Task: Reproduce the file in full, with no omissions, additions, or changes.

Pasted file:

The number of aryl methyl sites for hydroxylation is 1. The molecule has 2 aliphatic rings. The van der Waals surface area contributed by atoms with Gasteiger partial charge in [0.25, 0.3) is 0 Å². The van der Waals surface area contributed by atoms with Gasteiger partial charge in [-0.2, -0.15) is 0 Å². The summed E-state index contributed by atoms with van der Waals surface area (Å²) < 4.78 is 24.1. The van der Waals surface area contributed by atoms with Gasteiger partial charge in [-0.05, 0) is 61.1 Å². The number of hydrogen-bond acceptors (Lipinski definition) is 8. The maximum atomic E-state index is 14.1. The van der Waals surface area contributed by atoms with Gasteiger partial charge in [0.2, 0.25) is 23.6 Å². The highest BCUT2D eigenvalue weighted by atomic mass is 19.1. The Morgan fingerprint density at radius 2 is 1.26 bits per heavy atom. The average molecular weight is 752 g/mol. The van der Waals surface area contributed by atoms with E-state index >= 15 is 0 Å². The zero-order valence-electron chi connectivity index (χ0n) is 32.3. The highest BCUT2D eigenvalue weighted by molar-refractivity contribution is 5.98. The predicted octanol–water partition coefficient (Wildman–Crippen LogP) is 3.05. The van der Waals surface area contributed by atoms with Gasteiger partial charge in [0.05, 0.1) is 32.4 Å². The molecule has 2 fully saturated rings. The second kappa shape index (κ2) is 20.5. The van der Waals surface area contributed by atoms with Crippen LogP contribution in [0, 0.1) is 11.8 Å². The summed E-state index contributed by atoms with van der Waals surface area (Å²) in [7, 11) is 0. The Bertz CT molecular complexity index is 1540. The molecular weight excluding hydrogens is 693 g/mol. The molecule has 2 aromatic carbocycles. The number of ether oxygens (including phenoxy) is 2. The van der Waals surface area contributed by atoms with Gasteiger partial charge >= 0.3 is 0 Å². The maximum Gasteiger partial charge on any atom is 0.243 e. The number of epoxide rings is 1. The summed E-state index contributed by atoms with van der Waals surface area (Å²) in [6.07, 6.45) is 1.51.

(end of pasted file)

The number of aryl methyl sites for hydroxylation is 1. The molecule has 2 aliphatic rings. The van der Waals surface area contributed by atoms with Gasteiger partial charge in [0.25, 0.3) is 0 Å². The van der Waals surface area contributed by atoms with Gasteiger partial charge in [-0.2, -0.15) is 0 Å². The summed E-state index contributed by atoms with van der Waals surface area (Å²) < 4.78 is 24.1. The van der Waals surface area contributed by atoms with Gasteiger partial charge in [-0.05, 0) is 61.1 Å². The number of hydrogen-bond acceptors (Lipinski definition) is 8. The maximum atomic E-state index is 14.1. The van der Waals surface area contributed by atoms with Gasteiger partial charge in [0.2, 0.25) is 23.6 Å². The highest BCUT2D eigenvalue weighted by atomic mass is 19.1. The Morgan fingerprint density at radius 2 is 1.26 bits per heavy atom. The average molecular weight is 752 g/mol. The van der Waals surface area contributed by atoms with E-state index >= 15 is 0 Å². The zero-order valence-electron chi connectivity index (χ0n) is 32.3. The highest BCUT2D eigenvalue weighted by molar-refractivity contribution is 5.98. The predicted octanol–water partition coefficient (Wildman–Crippen LogP) is 3.05. The van der Waals surface area contributed by atoms with Gasteiger partial charge in [0.05, 0.1) is 32.4 Å². The molecule has 2 fully saturated rings. The second kappa shape index (κ2) is 20.5. The van der Waals surface area contributed by atoms with Crippen LogP contribution in [0, 0.1) is 11.8 Å². The summed E-state index contributed by atoms with van der Waals surface area (Å²) in [7, 11) is 0. The Bertz CT molecular complexity index is 1540. The molecular weight excluding hydrogens is 693 g/mol. The molecule has 2 aromatic carbocycles. The number of ether oxygens (including phenoxy) is 2. The van der Waals surface area contributed by atoms with Gasteiger partial charge >= 0.3 is 0 Å². The maximum Gasteiger partial charge on any atom is 0.243 e. The number of epoxide rings is 1. The summed E-state index contributed by atoms with van der Waals surface area (Å²) in [6.07, 6.45) is 1.51.